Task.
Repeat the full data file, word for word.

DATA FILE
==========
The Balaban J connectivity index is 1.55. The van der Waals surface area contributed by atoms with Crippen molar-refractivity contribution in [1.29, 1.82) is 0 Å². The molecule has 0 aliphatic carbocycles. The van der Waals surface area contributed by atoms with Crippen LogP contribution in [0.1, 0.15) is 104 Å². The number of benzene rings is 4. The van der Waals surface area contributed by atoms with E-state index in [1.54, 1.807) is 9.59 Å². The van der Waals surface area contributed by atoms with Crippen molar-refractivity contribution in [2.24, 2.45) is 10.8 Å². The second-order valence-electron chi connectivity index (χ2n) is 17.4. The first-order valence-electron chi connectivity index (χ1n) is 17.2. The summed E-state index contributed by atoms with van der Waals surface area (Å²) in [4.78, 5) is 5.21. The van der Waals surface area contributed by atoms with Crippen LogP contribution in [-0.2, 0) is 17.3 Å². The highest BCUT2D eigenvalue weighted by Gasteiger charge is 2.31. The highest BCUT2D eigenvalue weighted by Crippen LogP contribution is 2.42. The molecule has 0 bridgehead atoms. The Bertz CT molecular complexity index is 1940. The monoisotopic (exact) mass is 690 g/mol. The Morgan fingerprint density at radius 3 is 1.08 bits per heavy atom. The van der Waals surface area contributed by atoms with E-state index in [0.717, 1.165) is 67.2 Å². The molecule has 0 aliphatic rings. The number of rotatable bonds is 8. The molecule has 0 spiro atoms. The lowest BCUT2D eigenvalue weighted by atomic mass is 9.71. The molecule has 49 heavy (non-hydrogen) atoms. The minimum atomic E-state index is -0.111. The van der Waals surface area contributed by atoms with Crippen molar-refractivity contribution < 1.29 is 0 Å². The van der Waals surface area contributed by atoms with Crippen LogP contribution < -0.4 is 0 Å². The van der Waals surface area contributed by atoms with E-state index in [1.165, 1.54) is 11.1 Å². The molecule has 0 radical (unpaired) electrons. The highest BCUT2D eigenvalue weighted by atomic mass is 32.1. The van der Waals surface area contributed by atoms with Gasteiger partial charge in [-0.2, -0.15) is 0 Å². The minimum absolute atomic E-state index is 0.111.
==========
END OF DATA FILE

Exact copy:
The Balaban J connectivity index is 1.55. The van der Waals surface area contributed by atoms with Crippen molar-refractivity contribution in [1.29, 1.82) is 0 Å². The molecule has 0 aliphatic carbocycles. The van der Waals surface area contributed by atoms with Crippen LogP contribution in [0.1, 0.15) is 104 Å². The number of benzene rings is 4. The van der Waals surface area contributed by atoms with E-state index in [1.54, 1.807) is 9.59 Å². The van der Waals surface area contributed by atoms with Crippen molar-refractivity contribution in [2.24, 2.45) is 10.8 Å². The second-order valence-electron chi connectivity index (χ2n) is 17.4. The first-order valence-electron chi connectivity index (χ1n) is 17.2. The summed E-state index contributed by atoms with van der Waals surface area (Å²) in [4.78, 5) is 5.21. The van der Waals surface area contributed by atoms with Crippen LogP contribution in [-0.2, 0) is 17.3 Å². The highest BCUT2D eigenvalue weighted by Gasteiger charge is 2.31. The highest BCUT2D eigenvalue weighted by Crippen LogP contribution is 2.42. The molecule has 0 bridgehead atoms. The Bertz CT molecular complexity index is 1940. The monoisotopic (exact) mass is 690 g/mol. The Morgan fingerprint density at radius 3 is 1.08 bits per heavy atom. The van der Waals surface area contributed by atoms with E-state index in [0.717, 1.165) is 67.2 Å². The molecule has 0 aliphatic rings. The number of rotatable bonds is 8. The molecule has 0 spiro atoms. The lowest BCUT2D eigenvalue weighted by atomic mass is 9.71. The molecule has 49 heavy (non-hydrogen) atoms. The minimum atomic E-state index is -0.111. The van der Waals surface area contributed by atoms with Crippen molar-refractivity contribution < 1.29 is 0 Å². The van der Waals surface area contributed by atoms with Crippen LogP contribution < -0.4 is 0 Å². The van der Waals surface area contributed by atoms with E-state index in [1.165, 1.54) is 11.1 Å². The molecule has 0 radical (unpaired) electrons. The highest BCUT2D eigenvalue weighted by atomic mass is 32.1. The van der Waals surface area contributed by atoms with Gasteiger partial charge in [-0.2, -0.15) is 0 Å². The minimum absolute atomic E-state index is 0.111.